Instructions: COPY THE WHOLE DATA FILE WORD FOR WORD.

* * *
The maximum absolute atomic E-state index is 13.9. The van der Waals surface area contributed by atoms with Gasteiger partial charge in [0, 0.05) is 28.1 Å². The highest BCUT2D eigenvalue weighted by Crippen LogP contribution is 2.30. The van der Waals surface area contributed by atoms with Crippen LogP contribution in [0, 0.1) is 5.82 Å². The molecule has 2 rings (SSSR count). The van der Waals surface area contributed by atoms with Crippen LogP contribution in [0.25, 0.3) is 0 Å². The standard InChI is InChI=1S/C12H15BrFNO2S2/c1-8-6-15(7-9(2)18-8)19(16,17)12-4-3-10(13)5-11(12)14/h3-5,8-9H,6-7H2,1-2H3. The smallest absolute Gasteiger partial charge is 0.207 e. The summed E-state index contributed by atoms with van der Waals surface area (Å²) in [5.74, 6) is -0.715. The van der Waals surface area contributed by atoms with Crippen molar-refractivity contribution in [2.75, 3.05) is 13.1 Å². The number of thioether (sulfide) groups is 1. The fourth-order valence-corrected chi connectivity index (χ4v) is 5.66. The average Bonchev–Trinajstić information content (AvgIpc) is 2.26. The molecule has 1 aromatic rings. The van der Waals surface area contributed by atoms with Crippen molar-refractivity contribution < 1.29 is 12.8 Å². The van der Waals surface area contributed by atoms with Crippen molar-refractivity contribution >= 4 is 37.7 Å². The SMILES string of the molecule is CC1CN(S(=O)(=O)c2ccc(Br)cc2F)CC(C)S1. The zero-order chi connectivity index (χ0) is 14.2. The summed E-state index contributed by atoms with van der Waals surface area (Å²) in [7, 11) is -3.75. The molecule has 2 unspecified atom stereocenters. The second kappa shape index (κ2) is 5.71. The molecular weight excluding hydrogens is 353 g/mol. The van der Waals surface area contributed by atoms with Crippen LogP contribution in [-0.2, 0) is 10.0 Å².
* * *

The maximum absolute atomic E-state index is 13.9. The van der Waals surface area contributed by atoms with Gasteiger partial charge in [0, 0.05) is 28.1 Å². The highest BCUT2D eigenvalue weighted by Crippen LogP contribution is 2.30. The van der Waals surface area contributed by atoms with Crippen LogP contribution in [0, 0.1) is 5.82 Å². The molecule has 2 rings (SSSR count). The van der Waals surface area contributed by atoms with Crippen LogP contribution in [0.25, 0.3) is 0 Å². The standard InChI is InChI=1S/C12H15BrFNO2S2/c1-8-6-15(7-9(2)18-8)19(16,17)12-4-3-10(13)5-11(12)14/h3-5,8-9H,6-7H2,1-2H3. The smallest absolute Gasteiger partial charge is 0.207 e. The summed E-state index contributed by atoms with van der Waals surface area (Å²) in [5.74, 6) is -0.715. The van der Waals surface area contributed by atoms with Crippen molar-refractivity contribution in [2.75, 3.05) is 13.1 Å². The number of thioether (sulfide) groups is 1. The fourth-order valence-corrected chi connectivity index (χ4v) is 5.66. The average Bonchev–Trinajstić information content (AvgIpc) is 2.26. The molecule has 1 aromatic rings. The van der Waals surface area contributed by atoms with Crippen molar-refractivity contribution < 1.29 is 12.8 Å². The van der Waals surface area contributed by atoms with Crippen molar-refractivity contribution >= 4 is 37.7 Å². The SMILES string of the molecule is CC1CN(S(=O)(=O)c2ccc(Br)cc2F)CC(C)S1. The zero-order chi connectivity index (χ0) is 14.2. The summed E-state index contributed by atoms with van der Waals surface area (Å²) in [7, 11) is -3.75. The molecule has 2 unspecified atom stereocenters. The second kappa shape index (κ2) is 5.71. The molecular weight excluding hydrogens is 353 g/mol. The van der Waals surface area contributed by atoms with Crippen LogP contribution in [-0.2, 0) is 10.0 Å².